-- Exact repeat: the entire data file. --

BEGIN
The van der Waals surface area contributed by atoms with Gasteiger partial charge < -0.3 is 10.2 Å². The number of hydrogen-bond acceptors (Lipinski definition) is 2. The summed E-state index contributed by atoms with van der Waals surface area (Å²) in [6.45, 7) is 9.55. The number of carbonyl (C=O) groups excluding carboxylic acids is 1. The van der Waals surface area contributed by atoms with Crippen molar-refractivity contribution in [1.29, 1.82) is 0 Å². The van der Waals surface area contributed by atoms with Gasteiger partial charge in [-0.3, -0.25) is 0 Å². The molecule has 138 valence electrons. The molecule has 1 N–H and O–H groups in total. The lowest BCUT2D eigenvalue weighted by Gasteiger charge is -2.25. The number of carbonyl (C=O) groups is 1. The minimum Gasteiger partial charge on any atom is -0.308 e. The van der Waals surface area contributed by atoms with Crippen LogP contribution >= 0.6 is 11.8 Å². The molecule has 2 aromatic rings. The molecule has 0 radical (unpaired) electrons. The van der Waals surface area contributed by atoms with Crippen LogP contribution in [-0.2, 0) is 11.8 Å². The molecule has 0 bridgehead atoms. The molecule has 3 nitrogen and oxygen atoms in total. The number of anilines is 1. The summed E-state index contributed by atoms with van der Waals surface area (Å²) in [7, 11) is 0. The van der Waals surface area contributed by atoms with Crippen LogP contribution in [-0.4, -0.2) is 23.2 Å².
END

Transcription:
The van der Waals surface area contributed by atoms with Gasteiger partial charge < -0.3 is 10.2 Å². The number of hydrogen-bond acceptors (Lipinski definition) is 2. The summed E-state index contributed by atoms with van der Waals surface area (Å²) in [6.45, 7) is 9.55. The number of carbonyl (C=O) groups excluding carboxylic acids is 1. The van der Waals surface area contributed by atoms with Crippen molar-refractivity contribution in [1.29, 1.82) is 0 Å². The van der Waals surface area contributed by atoms with Gasteiger partial charge in [-0.3, -0.25) is 0 Å². The molecule has 138 valence electrons. The molecule has 1 N–H and O–H groups in total. The lowest BCUT2D eigenvalue weighted by Gasteiger charge is -2.25. The number of carbonyl (C=O) groups is 1. The minimum Gasteiger partial charge on any atom is -0.308 e. The van der Waals surface area contributed by atoms with Crippen LogP contribution >= 0.6 is 11.8 Å². The molecule has 2 aromatic rings. The molecule has 0 radical (unpaired) electrons. The van der Waals surface area contributed by atoms with Crippen LogP contribution in [-0.2, 0) is 11.8 Å². The molecule has 0 bridgehead atoms. The molecule has 3 nitrogen and oxygen atoms in total. The number of anilines is 1. The summed E-state index contributed by atoms with van der Waals surface area (Å²) in [7, 11) is 0. The van der Waals surface area contributed by atoms with Crippen LogP contribution in [-0.4, -0.2) is 23.2 Å².